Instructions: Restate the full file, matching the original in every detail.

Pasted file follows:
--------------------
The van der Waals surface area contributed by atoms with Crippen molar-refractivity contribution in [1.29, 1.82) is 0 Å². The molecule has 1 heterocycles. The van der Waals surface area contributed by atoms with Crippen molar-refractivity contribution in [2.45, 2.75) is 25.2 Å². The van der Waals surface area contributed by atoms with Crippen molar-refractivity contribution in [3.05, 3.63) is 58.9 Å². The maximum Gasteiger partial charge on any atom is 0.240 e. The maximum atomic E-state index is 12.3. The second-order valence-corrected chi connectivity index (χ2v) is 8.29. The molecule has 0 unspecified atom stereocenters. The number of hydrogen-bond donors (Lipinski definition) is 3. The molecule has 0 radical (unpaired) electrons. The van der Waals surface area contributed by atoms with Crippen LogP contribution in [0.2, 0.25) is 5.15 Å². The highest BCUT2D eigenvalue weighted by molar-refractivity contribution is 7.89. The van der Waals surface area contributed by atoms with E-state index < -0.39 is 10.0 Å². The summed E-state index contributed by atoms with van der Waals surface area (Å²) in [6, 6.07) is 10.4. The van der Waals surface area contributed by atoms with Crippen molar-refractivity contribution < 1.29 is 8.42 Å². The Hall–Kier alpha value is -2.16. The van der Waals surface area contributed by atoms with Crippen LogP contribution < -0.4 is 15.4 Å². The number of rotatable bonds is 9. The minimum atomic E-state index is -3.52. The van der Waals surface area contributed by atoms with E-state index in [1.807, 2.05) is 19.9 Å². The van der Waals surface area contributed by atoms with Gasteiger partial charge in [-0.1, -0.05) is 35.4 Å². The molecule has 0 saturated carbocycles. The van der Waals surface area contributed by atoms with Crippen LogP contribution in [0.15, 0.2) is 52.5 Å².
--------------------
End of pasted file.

The van der Waals surface area contributed by atoms with Crippen molar-refractivity contribution in [1.29, 1.82) is 0 Å². The molecule has 1 heterocycles. The van der Waals surface area contributed by atoms with Crippen molar-refractivity contribution in [2.45, 2.75) is 25.2 Å². The van der Waals surface area contributed by atoms with Crippen molar-refractivity contribution in [3.05, 3.63) is 58.9 Å². The maximum Gasteiger partial charge on any atom is 0.240 e. The maximum atomic E-state index is 12.3. The second-order valence-corrected chi connectivity index (χ2v) is 8.29. The molecule has 0 unspecified atom stereocenters. The number of hydrogen-bond donors (Lipinski definition) is 3. The molecule has 0 radical (unpaired) electrons. The van der Waals surface area contributed by atoms with Crippen LogP contribution in [0.2, 0.25) is 5.15 Å². The highest BCUT2D eigenvalue weighted by molar-refractivity contribution is 7.89. The van der Waals surface area contributed by atoms with E-state index < -0.39 is 10.0 Å². The summed E-state index contributed by atoms with van der Waals surface area (Å²) in [6, 6.07) is 10.4. The van der Waals surface area contributed by atoms with Crippen molar-refractivity contribution < 1.29 is 8.42 Å². The Hall–Kier alpha value is -2.16. The van der Waals surface area contributed by atoms with Crippen LogP contribution < -0.4 is 15.4 Å². The number of rotatable bonds is 9. The minimum atomic E-state index is -3.52. The van der Waals surface area contributed by atoms with E-state index in [1.807, 2.05) is 19.9 Å². The van der Waals surface area contributed by atoms with Gasteiger partial charge in [-0.1, -0.05) is 35.4 Å². The molecule has 0 saturated carbocycles. The van der Waals surface area contributed by atoms with Crippen LogP contribution in [0.15, 0.2) is 52.5 Å².